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Remembering J.D. Salinger

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AP/1951 file photo

(Read caption) J.D. Salinger in 1951

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If you've been to high school in the US in the past 50 years, then you know his book. J.D. Salinger was not as prolific as many authors, but few could even dream of being as influential. Today, Salinger's son announced that, after years of life in seclusion, his father, author of the 1951 classic "The Catcher in the Rye," died yesterday at his home in Cornish, N.H. Salinger was 91.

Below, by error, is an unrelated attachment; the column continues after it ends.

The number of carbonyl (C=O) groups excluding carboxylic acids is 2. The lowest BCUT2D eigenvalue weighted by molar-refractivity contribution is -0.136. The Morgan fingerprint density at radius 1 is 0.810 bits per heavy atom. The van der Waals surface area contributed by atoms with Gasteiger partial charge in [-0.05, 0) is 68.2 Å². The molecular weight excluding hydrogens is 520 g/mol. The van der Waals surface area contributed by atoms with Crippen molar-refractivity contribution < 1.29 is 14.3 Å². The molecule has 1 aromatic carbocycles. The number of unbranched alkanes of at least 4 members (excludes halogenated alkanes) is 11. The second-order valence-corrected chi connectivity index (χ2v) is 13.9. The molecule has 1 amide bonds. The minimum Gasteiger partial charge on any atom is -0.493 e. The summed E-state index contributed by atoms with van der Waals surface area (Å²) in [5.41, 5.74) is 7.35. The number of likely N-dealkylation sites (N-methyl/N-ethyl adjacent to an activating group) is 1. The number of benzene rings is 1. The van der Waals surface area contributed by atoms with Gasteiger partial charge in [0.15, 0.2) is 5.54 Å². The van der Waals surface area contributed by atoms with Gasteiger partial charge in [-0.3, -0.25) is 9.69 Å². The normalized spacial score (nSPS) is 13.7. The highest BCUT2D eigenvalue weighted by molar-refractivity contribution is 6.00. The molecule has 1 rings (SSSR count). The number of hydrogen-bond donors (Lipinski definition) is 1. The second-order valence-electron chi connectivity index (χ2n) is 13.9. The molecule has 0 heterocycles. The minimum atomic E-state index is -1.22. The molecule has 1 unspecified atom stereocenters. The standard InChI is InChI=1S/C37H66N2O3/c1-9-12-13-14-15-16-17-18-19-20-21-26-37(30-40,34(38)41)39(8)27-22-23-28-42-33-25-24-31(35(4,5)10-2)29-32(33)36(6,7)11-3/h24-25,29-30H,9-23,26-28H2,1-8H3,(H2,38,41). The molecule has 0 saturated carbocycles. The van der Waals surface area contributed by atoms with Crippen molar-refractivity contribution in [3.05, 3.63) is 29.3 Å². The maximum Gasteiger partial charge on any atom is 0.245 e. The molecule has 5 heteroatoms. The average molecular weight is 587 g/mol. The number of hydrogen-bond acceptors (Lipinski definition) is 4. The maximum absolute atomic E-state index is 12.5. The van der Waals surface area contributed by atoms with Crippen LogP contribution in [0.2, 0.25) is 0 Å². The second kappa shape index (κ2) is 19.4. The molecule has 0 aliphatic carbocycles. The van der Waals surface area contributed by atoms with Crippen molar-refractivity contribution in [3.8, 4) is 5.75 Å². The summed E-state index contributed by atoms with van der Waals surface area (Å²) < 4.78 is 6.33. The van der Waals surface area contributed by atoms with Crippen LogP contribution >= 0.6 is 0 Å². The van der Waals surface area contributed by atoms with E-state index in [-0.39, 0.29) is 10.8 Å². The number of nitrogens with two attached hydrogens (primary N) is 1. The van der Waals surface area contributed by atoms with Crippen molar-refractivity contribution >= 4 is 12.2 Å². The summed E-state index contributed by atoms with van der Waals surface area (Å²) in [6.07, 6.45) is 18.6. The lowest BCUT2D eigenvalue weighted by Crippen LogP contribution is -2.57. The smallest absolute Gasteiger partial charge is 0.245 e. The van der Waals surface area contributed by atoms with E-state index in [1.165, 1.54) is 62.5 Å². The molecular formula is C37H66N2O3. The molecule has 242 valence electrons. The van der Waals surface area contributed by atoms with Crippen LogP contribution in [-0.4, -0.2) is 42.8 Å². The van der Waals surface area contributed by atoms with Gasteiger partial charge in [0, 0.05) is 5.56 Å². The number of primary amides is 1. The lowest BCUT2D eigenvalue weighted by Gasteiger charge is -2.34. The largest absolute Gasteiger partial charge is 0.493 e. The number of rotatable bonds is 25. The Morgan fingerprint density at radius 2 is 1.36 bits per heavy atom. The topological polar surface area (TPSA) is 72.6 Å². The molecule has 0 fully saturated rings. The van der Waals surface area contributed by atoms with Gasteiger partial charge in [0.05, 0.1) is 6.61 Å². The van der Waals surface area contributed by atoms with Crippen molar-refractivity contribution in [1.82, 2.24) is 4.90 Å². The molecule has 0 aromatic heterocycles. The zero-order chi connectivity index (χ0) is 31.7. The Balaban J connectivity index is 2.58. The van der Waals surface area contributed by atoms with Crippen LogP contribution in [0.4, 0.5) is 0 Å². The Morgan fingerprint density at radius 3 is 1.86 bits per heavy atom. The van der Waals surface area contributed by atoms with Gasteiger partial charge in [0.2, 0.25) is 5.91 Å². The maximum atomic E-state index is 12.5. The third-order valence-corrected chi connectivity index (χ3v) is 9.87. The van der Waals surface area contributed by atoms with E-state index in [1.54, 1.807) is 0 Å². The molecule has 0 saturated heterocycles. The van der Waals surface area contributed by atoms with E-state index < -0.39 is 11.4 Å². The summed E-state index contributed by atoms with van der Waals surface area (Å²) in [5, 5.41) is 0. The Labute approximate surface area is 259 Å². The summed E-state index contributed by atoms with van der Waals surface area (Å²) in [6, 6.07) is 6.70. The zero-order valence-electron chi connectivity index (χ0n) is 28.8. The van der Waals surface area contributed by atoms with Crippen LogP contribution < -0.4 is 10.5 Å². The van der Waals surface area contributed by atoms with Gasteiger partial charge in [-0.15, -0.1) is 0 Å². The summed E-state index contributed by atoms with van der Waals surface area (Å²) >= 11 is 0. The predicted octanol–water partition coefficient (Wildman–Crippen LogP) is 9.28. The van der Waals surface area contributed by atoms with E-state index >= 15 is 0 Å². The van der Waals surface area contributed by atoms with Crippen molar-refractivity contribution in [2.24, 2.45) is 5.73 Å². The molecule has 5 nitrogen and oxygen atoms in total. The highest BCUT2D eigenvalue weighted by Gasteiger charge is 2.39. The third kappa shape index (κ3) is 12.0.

After "Catcher in the Rye," Salinger went on to publish a handful of additional works, acclaimed by critics and fans alike – "Nine Stories" (1953), "Franny and Zooey" (1961) and "Raise High the Roof Beams, Carpenters" (1963). But nothing else would capture the world's attention to quite the extent of "The Catcher in the Rye," with its alienated, disillusioned, prep school dropout narrator, Holden Caulfield.


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